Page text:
Amazon seeking exclusive rights to Thursday Night Football

Are you ready for some football? Amazon sure is – the corporate behemoth is in talks with the NFL to pay $1 billion for the exclusive rights to Thursday games starting in 2023. If an agreement is reached, Amazon would cover all the production costs. In addition, because the NFL would like Thursday night games to be televised on local TV for teams’ home markets, Amazon would be required to pay a local broadcaster to produce the games.

Amazon is hoping to build on its existing relationship with the NFL, which is reportedly valued at around $100 million. The two parties’ existing three-year deal enables Amazon to broadcast 12 games – with one game exclusively each year – through the 2022 season. The sticking point for the NFL is that it operates its own NFL Network, which is typically part of lucrative pay-TV packages and obligates the NFL to broadcast a certain number of games on the network.

If a deal is signed, one possible solution would be for Amazon’s Thursday games to be simulcast on the NFL Network, or Amazon and the NFL could agree to split Thursday’s games between them. The NFL is also in the process of securing deals with its existing partners – Disney (owner of ESPN and ABC), Fox, ViacomCBS, and NBCUniversal – for Sunday and Monday night games.

“The NFL has good reason to expand into the streaming marketplace, where a growing number of Americans consume their entertainment,” said Brett Sappington, Vice President at Interpret. “Not only are other content producers shifting focus to online delivery, but the demand for exclusive content has never been higher.”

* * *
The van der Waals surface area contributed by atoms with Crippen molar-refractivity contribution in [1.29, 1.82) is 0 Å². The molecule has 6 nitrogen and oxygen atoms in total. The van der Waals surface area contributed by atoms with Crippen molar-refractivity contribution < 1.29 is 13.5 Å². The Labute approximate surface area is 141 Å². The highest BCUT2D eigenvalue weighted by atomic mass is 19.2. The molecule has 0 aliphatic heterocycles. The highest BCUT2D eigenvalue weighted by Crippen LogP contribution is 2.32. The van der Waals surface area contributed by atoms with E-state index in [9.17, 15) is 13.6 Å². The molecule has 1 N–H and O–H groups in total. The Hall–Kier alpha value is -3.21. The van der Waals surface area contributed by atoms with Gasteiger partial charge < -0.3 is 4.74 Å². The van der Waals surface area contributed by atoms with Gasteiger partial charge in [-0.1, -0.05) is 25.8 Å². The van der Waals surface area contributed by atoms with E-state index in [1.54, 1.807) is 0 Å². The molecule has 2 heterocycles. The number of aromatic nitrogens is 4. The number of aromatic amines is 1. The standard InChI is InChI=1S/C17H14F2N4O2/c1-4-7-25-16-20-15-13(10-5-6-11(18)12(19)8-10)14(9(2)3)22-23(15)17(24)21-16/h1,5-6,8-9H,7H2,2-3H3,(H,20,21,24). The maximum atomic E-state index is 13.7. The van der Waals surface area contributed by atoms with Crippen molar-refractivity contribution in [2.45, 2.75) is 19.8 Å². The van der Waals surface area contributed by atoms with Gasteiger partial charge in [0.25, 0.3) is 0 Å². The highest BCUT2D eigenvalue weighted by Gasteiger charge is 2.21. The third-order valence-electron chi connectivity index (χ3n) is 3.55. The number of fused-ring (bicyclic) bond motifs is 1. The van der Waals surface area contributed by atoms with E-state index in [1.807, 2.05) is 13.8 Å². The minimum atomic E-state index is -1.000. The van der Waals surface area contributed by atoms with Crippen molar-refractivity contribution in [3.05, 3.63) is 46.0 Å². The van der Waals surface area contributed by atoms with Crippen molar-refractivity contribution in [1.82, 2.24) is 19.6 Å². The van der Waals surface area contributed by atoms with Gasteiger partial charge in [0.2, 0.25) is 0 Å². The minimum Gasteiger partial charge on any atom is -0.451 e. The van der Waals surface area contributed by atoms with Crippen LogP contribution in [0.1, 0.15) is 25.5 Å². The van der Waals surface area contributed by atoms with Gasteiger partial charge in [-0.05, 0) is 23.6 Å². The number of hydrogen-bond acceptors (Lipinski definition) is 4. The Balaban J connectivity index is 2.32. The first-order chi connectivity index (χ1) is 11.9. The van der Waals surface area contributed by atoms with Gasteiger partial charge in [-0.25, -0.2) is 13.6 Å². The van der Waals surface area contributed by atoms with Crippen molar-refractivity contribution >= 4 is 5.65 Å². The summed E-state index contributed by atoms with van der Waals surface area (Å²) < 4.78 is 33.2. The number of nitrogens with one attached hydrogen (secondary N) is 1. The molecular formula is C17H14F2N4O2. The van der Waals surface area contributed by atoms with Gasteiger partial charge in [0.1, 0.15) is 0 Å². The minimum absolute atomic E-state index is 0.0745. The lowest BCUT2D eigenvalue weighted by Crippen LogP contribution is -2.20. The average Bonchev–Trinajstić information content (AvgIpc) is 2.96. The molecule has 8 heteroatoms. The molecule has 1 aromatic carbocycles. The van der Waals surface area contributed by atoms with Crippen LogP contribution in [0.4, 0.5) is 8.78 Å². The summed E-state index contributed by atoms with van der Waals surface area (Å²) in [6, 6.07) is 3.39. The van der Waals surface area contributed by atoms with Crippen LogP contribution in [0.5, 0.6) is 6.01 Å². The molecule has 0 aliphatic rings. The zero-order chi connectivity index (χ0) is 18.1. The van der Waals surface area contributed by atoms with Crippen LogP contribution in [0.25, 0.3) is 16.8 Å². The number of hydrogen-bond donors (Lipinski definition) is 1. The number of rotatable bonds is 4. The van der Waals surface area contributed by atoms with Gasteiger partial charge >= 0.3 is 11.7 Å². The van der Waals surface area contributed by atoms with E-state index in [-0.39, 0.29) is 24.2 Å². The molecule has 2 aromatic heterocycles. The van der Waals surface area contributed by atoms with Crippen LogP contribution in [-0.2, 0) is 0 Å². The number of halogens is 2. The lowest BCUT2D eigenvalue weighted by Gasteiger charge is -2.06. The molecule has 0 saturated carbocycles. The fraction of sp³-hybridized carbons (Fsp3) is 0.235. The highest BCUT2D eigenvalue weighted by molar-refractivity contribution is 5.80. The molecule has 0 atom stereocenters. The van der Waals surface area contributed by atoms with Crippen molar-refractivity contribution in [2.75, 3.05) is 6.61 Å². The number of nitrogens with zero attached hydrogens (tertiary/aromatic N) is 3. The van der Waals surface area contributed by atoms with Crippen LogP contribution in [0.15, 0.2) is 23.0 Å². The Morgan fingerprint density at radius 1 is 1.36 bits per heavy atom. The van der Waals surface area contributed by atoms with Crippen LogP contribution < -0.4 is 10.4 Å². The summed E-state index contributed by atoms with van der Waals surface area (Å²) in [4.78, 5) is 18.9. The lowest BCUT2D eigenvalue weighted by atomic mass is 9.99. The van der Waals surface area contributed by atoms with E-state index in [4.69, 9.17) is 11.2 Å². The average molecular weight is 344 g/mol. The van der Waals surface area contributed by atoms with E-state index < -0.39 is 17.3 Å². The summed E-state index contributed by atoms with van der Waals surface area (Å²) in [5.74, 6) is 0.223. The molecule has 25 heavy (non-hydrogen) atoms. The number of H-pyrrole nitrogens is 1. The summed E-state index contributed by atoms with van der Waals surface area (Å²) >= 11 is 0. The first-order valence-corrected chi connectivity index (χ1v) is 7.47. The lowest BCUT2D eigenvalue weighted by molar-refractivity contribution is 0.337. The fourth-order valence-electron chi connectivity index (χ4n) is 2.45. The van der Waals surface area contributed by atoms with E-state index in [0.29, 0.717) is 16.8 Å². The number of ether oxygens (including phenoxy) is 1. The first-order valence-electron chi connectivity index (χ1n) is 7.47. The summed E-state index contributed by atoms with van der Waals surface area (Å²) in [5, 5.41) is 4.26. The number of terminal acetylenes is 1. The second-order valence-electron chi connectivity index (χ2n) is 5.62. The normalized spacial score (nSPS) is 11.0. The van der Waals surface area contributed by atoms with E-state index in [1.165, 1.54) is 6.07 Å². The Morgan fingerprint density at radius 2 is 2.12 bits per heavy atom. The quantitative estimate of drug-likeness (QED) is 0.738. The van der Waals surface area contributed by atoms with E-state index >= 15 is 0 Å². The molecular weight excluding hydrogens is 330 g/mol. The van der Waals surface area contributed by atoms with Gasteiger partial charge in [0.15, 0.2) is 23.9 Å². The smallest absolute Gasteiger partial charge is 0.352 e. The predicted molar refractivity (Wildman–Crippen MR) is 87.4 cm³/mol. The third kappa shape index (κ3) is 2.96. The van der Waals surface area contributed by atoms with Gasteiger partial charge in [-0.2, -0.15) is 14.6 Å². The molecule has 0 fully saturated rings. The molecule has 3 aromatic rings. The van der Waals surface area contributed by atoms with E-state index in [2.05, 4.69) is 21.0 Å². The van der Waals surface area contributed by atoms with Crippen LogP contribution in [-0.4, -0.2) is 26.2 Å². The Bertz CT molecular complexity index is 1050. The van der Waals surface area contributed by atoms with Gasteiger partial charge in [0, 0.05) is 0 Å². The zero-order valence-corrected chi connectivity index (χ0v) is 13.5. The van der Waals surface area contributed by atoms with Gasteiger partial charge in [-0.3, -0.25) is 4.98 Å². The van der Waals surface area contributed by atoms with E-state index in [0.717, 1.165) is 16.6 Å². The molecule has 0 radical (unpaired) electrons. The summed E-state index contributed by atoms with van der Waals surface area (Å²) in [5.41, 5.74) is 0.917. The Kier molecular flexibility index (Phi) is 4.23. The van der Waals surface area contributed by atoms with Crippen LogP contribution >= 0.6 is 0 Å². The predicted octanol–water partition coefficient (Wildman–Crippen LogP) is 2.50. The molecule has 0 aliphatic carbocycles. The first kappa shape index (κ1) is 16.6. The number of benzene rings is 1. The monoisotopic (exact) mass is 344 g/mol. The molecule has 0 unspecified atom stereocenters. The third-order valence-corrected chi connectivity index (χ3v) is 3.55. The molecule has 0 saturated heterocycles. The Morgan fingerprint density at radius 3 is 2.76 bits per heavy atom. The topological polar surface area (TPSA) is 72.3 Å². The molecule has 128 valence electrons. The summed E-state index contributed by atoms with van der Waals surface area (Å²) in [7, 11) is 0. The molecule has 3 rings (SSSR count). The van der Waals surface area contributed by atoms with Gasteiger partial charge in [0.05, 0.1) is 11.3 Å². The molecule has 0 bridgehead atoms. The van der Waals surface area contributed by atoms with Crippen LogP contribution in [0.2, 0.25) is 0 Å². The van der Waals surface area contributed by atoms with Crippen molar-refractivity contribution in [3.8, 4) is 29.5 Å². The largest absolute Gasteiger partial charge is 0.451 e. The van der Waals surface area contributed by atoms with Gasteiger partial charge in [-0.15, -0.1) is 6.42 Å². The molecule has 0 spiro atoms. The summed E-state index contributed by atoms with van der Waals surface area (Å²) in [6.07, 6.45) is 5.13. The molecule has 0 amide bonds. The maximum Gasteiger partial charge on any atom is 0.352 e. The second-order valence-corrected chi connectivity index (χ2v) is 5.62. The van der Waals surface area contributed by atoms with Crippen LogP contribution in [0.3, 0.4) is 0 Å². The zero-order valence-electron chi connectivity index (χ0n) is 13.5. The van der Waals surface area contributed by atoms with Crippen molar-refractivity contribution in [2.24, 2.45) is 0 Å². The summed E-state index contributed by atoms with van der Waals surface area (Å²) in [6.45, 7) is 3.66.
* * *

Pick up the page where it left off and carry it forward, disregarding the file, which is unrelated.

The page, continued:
Sports are regularly some of the most sought-after content, by both fans and networks, and Amazon must be very pleased with the results it has seen so far with its current NFL deal if it is willing to open the piggybank for $1 billion.

According to Interpret’s New Media Measure®, NFL games are the most popular sport among Amazon Prime subscribers, with 33% of Prime members regularly following the league, compared to 23% for baseball, and even fewer for other professional sports. Considering the NFL’s ability to attract major sponsorships, Amazon is likely hopeful that some of the big brand advertising could translate to e-commerce sales for those brands on its online shopping platform. Of course, the NFL will also bolster the overall value proposition and stickiness of Amazon’s already immensely popular Prime shopping subscription.